But that’s just me.

  • yoni: interesting article but the author completely fails to mention the fact that Onan spilled his seed noit just in defiance of the tradition of levirate marriage, but also in defiance of his Father’s express request. Whether or not his Father cared, Onan would still have been kind of obligated to get with Tamar. And yet the Torah passage specifically mentions the his Father Judah made the request.

    Also bizarre is the notion that this Catholic publication sees the sin as rooted in non-procreational activity. Isn’t priestly and nunly (?) celibacy non-procreational too??

    Oh those whacky Catholics!

    No offense…

  • Now now, don’t blame us. We’re doing the best we can with the raw material you guys have left us.

  • Tom: We never said anything about celibacy! Where the heck did y’all get that from? Christmas trees? Cucumber and mayonaise sandwiches? Gimlets in the afternoon?? We had nothing to do with that.

  • ck, celibacy actually is / was known in Judaism as prophets were supposed to live a celibate life. Now, the monastrious movement, starting with the early monks that lived on pillars, is vastly marked by asketicism – an idea that was also entertained by the founder of the Litvish movement. Also, when rabbis argued that the song of songs was not about sex but about god’s love for his people / a believer’s love for god, they followed the same line of thought of engaging in a relationship with something superior. There are many arguments for and against priestal celibacy that Catholicism finds in the gospels and the Acts, but when it became mandatory for Roman Catholic priests, the consideration, as some sources say, was also a political one. Priests of the Eastern Catholic churches (aka Orthodox) and Anglican priests can still get married. When the Anglican Church, however, agreed that women could be priests, a large number of Anglican / Episcopalian priests became Catholic. So, in actual numbers, about 20% of Catholic priests are married. Now, the legal issue with the removal of celibacy is that it was dogmatized by an episcopal council, which means it has the second-highest rank in validity after the Bible. Dogmas are believed to be divinely inspired and can’t be made undone (similar line of arguing many Orthodox rabbis use when explaining why certain customs of non-biblical origin cannot be abandoned today) but since celibacy also is a matter of Catholic administrative law, as can be found in the Codex Iuris Canonici, the loophole is that the Pope might actually permit marriages under certain conditions. Anyhow, those that argue against celibacy are usually those least affected by it. Afterall, it’s a decision people take deliberately. There are people out there, not just Catholic ones, that are plainly asexual.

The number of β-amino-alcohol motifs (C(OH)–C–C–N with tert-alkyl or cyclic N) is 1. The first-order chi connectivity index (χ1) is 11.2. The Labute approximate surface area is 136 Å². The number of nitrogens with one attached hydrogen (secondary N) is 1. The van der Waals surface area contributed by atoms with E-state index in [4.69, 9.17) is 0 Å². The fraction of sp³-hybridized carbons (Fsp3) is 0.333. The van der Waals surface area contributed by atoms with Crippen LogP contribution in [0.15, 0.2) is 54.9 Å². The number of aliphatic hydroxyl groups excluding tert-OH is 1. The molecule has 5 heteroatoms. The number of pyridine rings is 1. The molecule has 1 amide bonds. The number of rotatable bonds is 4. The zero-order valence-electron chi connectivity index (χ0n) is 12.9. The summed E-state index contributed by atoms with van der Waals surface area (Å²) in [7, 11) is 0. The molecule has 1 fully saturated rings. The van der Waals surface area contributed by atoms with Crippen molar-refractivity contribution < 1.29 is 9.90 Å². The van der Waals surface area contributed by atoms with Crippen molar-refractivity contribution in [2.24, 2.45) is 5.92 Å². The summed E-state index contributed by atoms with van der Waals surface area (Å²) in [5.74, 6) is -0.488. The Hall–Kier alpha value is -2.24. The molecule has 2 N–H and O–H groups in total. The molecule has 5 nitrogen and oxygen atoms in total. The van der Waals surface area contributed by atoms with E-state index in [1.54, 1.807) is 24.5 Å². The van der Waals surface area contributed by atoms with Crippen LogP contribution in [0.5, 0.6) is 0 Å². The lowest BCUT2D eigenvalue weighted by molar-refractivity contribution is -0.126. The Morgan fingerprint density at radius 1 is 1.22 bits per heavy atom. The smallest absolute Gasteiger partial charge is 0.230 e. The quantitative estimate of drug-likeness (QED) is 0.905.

Christmas trees are inspired by Celtic traditions; greenery symbolizes fertility in Celtic tradition. Initially, rich people put up those trees and hung delicacies on them for the pauper to get and enjoy over the holidays. A lot of Jewsh people pre WW2 would put up Christmas trees as they were not distinctively Christian. BTW, the state of Israel grows fir trees to give away to foreign diplomats and journalists for Christmas.

  • Cucumber and mayo sandwiches have a clear Torah basis, as God in his severe testing of Job gave them to him to eat.

  • froyo: Any person that can talk to and summon God can be celibate for all I care. They can do whatever they want and it’s fine with me. Now when I say “Catholic” I don’t mean Anglicans or any of the Orthodox denominations. The point is that celibacy in Judaism is highly exceptional – though oddly, sadly and inexplicably not so exceptional when it comes to aggunot – women separated from husbands who refuse to give them a divorce – talk about retarded… and X-mas trees still have nothing to do with Judaism.

    And you said nothing of Gimlets and mayo/cucumber sandwiches.

    As for Polygamy, we’re having a hard enough time getting Jewish men to marry ONE Jewish woman, let alone several.

  • I’m not so keen on mayo, so I can’t tell (cue/mayo sandwiches are not so common in Germany). Gimlets are unknown to me. If it’s anything containing alcohol, I’m still on antibiotics, mind you.

    Anglicans and Orthodox are indeed Catholic, just not Roman Catholic Apostolic (what people generally call “Catholic”).

    Xmas trees are not of Jewish origin, admittedly, but many traditions in Judaism, e.g. wedding customs, are not of Jewish or biblical origin either. Even the smashing of a glass is an adoption of a common practice in the Rhineland (these days people usually ask friends and family to join them for the smashing of lots of glass- and chinaware the night or the weekend before the actual wedding; the couple then sweeps the street together which is said to symbolize that they will deal with every future mess together). The Talmud only says one shouldn’t enjoy too much b/c of the Temple being gone, but it was only in hindsight connected to the smashed glasses. Originally, they were thrown against northern walls of houses, as evil spirits were believed to come from the north. Later, congregations used special carved stones to throw the glasses against. One can still be seen in Bingen.

  • Didn’t the ancient Israelites ply the Canaanites with gimlets before chasing them off the Holy Land?